In a statement, Wonga said:

“We believe there may have been illegal and unauthorised access to the personal data of some of our customers.

“We are urgently working to establish further details and contacting those who we know have been impacted. The information may have included one or more of the following: name, e-mail address, home address, phone number, the last four digits of your card number (but not the whole number) and/or your bank account number and sort code.

“We do not believe your Wonga account password was compromised and believe your account should be secure, however if you are concerned you should change your account password. We also recommend that you look out for any unusual activity across any bank accounts and online portals.”

The company advised customers to contact their bank and to ask them to look for any suspicious activity on their accounts. It also warned that its customers may now be targeted by scammers and fraudsters who have managed to obtain their personal data.

The Frequently Asked Questions section of Wonga’s webpage on the subject also adds:

“We take issues of customer data and security extremely seriously. Cyberattacks are, unfortunately, on the rise. While Wonga operates to the highest security standards, these illegal attacks are unfortunately increasingly sophisticated. We sincerely apologise for the inconvenience and concern this has caused.”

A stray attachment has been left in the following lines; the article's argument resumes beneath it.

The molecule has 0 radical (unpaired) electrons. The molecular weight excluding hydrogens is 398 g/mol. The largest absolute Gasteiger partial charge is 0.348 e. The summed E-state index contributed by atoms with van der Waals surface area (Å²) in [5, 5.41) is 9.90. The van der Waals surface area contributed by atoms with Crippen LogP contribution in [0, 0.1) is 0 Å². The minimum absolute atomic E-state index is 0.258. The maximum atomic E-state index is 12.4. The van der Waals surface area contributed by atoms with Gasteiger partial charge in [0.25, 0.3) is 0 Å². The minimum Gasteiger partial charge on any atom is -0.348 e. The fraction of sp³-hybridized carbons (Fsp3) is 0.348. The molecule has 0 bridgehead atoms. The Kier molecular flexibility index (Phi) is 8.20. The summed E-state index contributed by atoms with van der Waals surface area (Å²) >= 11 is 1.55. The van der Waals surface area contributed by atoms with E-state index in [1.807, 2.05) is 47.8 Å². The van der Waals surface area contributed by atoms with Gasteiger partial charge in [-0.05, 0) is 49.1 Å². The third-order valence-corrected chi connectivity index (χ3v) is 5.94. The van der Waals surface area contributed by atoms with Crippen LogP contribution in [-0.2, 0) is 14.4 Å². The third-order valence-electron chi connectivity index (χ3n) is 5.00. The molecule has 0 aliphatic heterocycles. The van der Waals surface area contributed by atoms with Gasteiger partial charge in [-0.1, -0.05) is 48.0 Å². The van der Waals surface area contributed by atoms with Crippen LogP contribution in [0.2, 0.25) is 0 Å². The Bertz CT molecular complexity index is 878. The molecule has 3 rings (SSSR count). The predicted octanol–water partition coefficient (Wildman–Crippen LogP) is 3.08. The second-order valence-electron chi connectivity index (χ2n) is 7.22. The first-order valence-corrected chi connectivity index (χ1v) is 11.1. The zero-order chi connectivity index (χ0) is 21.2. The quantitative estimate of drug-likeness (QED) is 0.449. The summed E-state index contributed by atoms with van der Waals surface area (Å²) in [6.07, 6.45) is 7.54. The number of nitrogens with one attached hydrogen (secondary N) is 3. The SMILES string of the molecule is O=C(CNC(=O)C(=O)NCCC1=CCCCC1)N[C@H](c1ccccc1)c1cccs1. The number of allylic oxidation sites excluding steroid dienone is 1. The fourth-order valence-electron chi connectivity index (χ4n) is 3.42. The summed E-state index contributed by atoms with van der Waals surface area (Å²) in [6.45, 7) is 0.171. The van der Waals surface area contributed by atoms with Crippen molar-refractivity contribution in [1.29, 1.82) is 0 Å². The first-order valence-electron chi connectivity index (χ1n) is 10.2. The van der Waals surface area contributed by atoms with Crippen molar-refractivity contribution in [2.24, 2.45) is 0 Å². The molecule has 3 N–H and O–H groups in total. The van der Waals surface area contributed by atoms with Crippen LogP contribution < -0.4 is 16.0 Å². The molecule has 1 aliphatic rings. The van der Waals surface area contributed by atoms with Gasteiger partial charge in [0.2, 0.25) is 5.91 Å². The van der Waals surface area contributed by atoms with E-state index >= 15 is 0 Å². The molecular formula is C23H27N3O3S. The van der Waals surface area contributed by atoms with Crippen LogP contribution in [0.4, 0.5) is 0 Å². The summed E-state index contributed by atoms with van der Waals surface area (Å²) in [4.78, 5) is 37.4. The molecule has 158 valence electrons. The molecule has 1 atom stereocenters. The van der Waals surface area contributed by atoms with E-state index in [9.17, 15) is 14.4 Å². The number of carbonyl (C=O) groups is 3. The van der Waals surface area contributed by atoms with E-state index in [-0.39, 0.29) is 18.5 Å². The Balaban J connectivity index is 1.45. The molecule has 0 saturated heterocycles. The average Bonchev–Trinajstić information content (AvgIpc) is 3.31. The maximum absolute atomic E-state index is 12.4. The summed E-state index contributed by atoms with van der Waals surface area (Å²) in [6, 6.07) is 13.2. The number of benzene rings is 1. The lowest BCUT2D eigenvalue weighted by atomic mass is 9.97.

In a speech in September 2016, Nausicaa Delfas, Director of Specialist Supervision at the Financial Conduct Authority (FCA), warned that even the smallest financial services firms must take the subject of cyber security seriously. She revealed that the number of ransomware attacks rose by 35% in just one year between 2014 and 2015. The number of cyber-attacks of all types being reported to the FCA by authorised firms is also rising alarmingly, from just five in 2014 to 27 in 2015 and to 75 in the first nine months of 2016 alone.

In her speech. Ms Delfas warned firms to take note of the following:

• Firms need to have a ‘security culture’ – everyone from the board to senior management to supervisors and ordinary employees must take the issue of cyber security seriously
• Firms should have ‘good governance’ relating to cyber security – senior management must take responsibility for security in their business function, and boards of directors must challenge management to verify that appropriate arrangements are in place
• Firms must identify what their key assets are, and how they might protect these
All staff need to be trained to recognise suspicious activity, such as phishing emails
• Staff with access to important data should be security screened
• Firms need to have adequate detection capabilities, so that they know straight away if they have been attacked
• Firms must have effective recovery and response procedures in the form of a detailed business continuity plan, which explains what they will do in the event of a security breach to ensure business operations can continue
• Firms need to test their data security measures on a regular basis
• Significant data breaches must be reported to the FCA, as part of firms’ Principle 11 obligations to disclose to the regulators anything of which they would reasonably expect notice

The information shown in this article was correct at the time of publication. Articles are not routinely reviewed and as such are not updated. Please be aware the facts, circumstances or legal position may change after publication of the article.

14Apr

54 advice firms forced to stop overseas pension transfers